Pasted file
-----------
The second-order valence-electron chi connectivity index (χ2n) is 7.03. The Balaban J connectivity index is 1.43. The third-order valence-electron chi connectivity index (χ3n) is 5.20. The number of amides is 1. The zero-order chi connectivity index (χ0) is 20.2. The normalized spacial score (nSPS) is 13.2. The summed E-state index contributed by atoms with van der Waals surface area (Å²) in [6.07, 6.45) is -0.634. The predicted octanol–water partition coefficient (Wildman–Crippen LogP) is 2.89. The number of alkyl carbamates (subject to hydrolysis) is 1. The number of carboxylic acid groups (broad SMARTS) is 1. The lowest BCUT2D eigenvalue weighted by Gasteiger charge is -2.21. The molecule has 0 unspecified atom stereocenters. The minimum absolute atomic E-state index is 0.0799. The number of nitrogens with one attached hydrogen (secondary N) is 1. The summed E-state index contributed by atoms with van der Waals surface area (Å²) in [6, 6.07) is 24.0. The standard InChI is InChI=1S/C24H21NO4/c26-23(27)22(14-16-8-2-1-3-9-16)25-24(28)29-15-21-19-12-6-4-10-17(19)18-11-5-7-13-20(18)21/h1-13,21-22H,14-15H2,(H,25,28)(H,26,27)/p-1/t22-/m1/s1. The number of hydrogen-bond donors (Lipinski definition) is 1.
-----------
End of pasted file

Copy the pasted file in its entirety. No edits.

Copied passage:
The second-order valence-electron chi connectivity index (χ2n) is 7.03. The Balaban J connectivity index is 1.43. The third-order valence-electron chi connectivity index (χ3n) is 5.20. The number of amides is 1. The zero-order chi connectivity index (χ0) is 20.2. The normalized spacial score (nSPS) is 13.2. The summed E-state index contributed by atoms with van der Waals surface area (Å²) in [6.07, 6.45) is -0.634. The predicted octanol–water partition coefficient (Wildman–Crippen LogP) is 2.89. The number of alkyl carbamates (subject to hydrolysis) is 1. The number of carboxylic acid groups (broad SMARTS) is 1. The lowest BCUT2D eigenvalue weighted by Gasteiger charge is -2.21. The molecule has 0 unspecified atom stereocenters. The minimum absolute atomic E-state index is 0.0799. The number of nitrogens with one attached hydrogen (secondary N) is 1. The summed E-state index contributed by atoms with van der Waals surface area (Å²) in [6, 6.07) is 24.0. The standard InChI is InChI=1S/C24H21NO4/c26-23(27)22(14-16-8-2-1-3-9-16)25-24(28)29-15-21-19-12-6-4-10-17(19)18-11-5-7-13-20(18)21/h1-13,21-22H,14-15H2,(H,25,28)(H,26,27)/p-1/t22-/m1/s1. The number of hydrogen-bond donors (Lipinski definition) is 1.